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“Shattered Mirror”: New Report Examines Canadian Media’s Uncertain Future

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The past decade has been marked by massive upheavals in news and journalism. Even if you haven’t followed the media industry turmoil particularly closely, the disruption is easy to see; here in Red Deer we’ve seen the local daily newspaper scaled back to 4 days a week and our local TV station RDTV was closed in 2009.

Declining advertising revenues throughout the industry in Canada have led to massive budget cuts, restructuring and layoffs. For evidence, look no further than the Todayville office! Much of our team is comprised of recently laid-off managers and employees from large broadcasters and now we spend our days working to scale our small digital news and community platform while also monitoring what’s happening in the industry-at-large, talking (and scratching our heads frankly) about what to make of it all.

In turns it’s been fascinating to watch the way the Internet has changed news and journalism, incredibly sad to continually see friends and colleagues restructured out of the industry they love and also quite daunting as we do our best to navigate a completely uncertain future.

It’s safe to say no one has a road map for what lies ahead for our industry, but the Canadian think tank Public Policy Forum recently released a report which takes a thorough look back and makes some bold predictions and suggestions about the future. Titled ‘THE SHATTERED MIRROR: News, Democracy and Trust in the Digital Age’, the report investigates the broken revenue model of traditional media, the under-development of digital-only news providers and the consolidation of revenues by Google and Facebook.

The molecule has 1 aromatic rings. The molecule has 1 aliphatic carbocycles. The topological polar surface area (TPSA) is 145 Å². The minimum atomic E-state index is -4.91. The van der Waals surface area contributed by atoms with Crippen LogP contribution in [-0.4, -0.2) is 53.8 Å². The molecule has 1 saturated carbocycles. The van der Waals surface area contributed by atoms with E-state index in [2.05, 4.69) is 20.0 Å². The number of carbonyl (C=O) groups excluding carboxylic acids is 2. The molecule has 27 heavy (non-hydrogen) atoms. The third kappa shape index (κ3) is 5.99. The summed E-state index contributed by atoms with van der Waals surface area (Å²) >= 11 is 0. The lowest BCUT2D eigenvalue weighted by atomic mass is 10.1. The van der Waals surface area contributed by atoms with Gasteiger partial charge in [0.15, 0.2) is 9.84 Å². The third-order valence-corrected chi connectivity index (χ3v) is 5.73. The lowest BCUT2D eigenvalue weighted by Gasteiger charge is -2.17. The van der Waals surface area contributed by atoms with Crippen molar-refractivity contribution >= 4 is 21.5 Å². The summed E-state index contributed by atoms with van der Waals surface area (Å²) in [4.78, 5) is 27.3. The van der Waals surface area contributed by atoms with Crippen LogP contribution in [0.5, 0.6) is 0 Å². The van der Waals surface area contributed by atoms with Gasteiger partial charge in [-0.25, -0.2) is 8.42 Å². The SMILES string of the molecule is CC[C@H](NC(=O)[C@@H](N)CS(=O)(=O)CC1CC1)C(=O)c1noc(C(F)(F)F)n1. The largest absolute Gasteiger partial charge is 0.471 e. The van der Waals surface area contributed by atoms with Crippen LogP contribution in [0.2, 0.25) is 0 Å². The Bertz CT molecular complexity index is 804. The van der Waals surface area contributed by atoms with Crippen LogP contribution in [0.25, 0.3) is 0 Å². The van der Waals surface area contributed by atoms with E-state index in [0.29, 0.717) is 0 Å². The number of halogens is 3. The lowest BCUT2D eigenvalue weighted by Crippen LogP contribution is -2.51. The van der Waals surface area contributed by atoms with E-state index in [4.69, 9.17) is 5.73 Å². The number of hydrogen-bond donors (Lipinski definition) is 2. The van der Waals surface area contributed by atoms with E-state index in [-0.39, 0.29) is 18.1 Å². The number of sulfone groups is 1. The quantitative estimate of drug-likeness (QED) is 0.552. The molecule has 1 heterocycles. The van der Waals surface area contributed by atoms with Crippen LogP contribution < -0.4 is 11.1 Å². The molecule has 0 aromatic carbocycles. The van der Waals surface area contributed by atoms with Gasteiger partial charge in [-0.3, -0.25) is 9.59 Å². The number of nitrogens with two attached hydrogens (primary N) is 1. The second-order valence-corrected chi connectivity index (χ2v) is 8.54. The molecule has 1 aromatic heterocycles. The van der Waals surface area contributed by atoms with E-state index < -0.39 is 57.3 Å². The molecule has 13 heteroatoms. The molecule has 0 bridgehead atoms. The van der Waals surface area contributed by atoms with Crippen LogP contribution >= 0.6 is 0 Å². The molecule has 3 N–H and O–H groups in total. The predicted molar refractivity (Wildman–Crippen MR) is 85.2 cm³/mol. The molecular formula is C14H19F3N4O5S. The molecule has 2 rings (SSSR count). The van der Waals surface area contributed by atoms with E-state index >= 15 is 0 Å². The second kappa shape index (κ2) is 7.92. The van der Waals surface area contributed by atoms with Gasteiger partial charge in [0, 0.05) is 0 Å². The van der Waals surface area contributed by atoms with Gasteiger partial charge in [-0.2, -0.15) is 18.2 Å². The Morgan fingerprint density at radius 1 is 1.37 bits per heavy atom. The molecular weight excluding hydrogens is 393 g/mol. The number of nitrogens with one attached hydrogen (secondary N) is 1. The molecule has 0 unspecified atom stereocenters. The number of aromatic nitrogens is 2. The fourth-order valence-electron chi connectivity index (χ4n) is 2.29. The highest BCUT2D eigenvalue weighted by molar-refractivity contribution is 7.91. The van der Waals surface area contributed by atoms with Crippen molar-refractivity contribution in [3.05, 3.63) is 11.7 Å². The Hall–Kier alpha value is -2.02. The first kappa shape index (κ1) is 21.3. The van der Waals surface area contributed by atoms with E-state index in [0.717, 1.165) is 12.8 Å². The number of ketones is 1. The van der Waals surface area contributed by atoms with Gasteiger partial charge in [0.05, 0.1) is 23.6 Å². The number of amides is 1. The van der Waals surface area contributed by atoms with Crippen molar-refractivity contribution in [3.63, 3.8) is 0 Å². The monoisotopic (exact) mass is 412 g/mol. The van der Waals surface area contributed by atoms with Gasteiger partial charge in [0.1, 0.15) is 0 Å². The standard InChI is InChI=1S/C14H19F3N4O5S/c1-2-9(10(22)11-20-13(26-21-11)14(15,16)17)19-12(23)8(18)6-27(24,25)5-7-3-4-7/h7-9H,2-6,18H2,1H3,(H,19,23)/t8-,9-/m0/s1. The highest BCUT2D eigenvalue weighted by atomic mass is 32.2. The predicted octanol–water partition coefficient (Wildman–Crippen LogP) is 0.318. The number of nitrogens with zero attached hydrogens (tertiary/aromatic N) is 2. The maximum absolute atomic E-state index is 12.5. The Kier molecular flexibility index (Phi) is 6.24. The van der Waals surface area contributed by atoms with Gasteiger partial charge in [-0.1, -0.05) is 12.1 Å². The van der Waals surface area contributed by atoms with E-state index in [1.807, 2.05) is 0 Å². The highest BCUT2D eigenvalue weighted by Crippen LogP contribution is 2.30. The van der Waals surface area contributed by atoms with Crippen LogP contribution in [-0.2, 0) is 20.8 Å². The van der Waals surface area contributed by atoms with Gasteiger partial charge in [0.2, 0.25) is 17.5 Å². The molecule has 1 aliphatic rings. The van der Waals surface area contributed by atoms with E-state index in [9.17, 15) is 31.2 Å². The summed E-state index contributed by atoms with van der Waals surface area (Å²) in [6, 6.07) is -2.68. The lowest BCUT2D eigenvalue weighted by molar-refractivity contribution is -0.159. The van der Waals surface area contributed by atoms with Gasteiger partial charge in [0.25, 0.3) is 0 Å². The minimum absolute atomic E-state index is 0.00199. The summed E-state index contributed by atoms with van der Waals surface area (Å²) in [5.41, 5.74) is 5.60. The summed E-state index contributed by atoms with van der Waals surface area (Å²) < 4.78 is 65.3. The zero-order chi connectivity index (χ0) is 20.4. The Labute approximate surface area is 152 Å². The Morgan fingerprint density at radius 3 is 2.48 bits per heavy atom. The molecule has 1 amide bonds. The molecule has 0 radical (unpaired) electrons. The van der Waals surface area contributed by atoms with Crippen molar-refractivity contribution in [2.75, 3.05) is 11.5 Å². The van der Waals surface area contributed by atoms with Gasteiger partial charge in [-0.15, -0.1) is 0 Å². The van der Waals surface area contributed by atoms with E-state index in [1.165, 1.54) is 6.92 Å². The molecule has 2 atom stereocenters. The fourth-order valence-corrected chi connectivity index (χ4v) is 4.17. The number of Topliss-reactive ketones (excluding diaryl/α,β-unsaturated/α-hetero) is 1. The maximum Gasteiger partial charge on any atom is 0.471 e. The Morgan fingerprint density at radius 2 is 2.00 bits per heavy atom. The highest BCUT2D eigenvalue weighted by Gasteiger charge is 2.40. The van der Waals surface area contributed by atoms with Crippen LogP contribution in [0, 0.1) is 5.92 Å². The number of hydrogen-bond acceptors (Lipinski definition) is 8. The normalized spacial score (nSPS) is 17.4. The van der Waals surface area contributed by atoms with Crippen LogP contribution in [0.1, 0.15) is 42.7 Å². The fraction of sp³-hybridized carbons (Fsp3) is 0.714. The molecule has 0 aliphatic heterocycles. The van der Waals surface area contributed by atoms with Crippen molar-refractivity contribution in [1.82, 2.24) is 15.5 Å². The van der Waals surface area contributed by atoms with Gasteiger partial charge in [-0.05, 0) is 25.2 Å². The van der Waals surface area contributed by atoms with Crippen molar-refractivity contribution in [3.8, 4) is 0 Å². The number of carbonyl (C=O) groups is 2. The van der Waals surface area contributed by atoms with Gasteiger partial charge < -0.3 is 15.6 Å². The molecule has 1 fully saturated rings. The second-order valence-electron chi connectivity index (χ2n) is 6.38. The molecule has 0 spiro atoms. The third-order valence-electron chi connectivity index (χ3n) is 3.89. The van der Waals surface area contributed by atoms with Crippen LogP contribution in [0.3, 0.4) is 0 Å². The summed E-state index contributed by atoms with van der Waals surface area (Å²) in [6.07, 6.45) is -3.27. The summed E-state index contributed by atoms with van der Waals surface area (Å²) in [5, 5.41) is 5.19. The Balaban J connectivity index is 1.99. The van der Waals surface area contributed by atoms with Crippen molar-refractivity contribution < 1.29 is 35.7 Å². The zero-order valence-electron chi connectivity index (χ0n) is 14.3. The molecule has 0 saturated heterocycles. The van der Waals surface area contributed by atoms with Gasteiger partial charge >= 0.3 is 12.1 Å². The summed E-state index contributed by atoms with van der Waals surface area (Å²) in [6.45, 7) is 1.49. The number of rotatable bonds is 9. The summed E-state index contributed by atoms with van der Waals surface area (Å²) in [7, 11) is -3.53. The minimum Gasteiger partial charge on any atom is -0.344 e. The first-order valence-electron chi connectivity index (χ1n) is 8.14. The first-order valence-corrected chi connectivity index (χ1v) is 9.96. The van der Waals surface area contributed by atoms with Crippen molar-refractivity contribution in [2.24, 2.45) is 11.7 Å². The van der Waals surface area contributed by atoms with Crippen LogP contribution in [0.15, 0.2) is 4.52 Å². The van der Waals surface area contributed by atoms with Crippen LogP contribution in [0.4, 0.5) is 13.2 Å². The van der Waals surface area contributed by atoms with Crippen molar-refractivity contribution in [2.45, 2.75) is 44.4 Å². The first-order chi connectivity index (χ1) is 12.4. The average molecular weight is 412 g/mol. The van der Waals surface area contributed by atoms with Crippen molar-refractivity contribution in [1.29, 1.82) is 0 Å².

The report can be downloaded and read by visiting www.shatteredmirror.ca, where you’ll also find videos, FAQs and more.

And to hear some compelling criticism and context on the report’s recommendations, listen to this recent episode of the CANADALAND podcast where host Jesse Brown speaks to the report’s author, PPF President Edward Greenspon. CANADALAND is a crowd-funded news site started by Brown that focuses on media criticism, news, politics, and investigative reporting. (It’s one of our favourites here at Todayville and well worth your time to check out.)

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Home Depot gave personal data to Meta without valid customer consent: watchdog

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Ottawa – Retailer Home Depot shared details from electronic receipts with Meta, which owns the social media platform Facebook, without the knowledge or consent of customers, the federal privacy watchdog has found.

In a report released Thursday, privacy commissioner Philippe Dufresne said the data included encoded email addresses and in-store purchase information.

The commissioner’s investigation discovered that the information sent to Meta was used to see whether a customer had a Facebook account.

If they did have an account, Meta compared what the customer bought at Home Depot to advertisements sent over the platform to measure and report on the effectiveness of the ads.

Meta was also able to use the customer information for its own business purposes, including user profiling and targeted advertising unrelated to Home Depot, the commissioner found.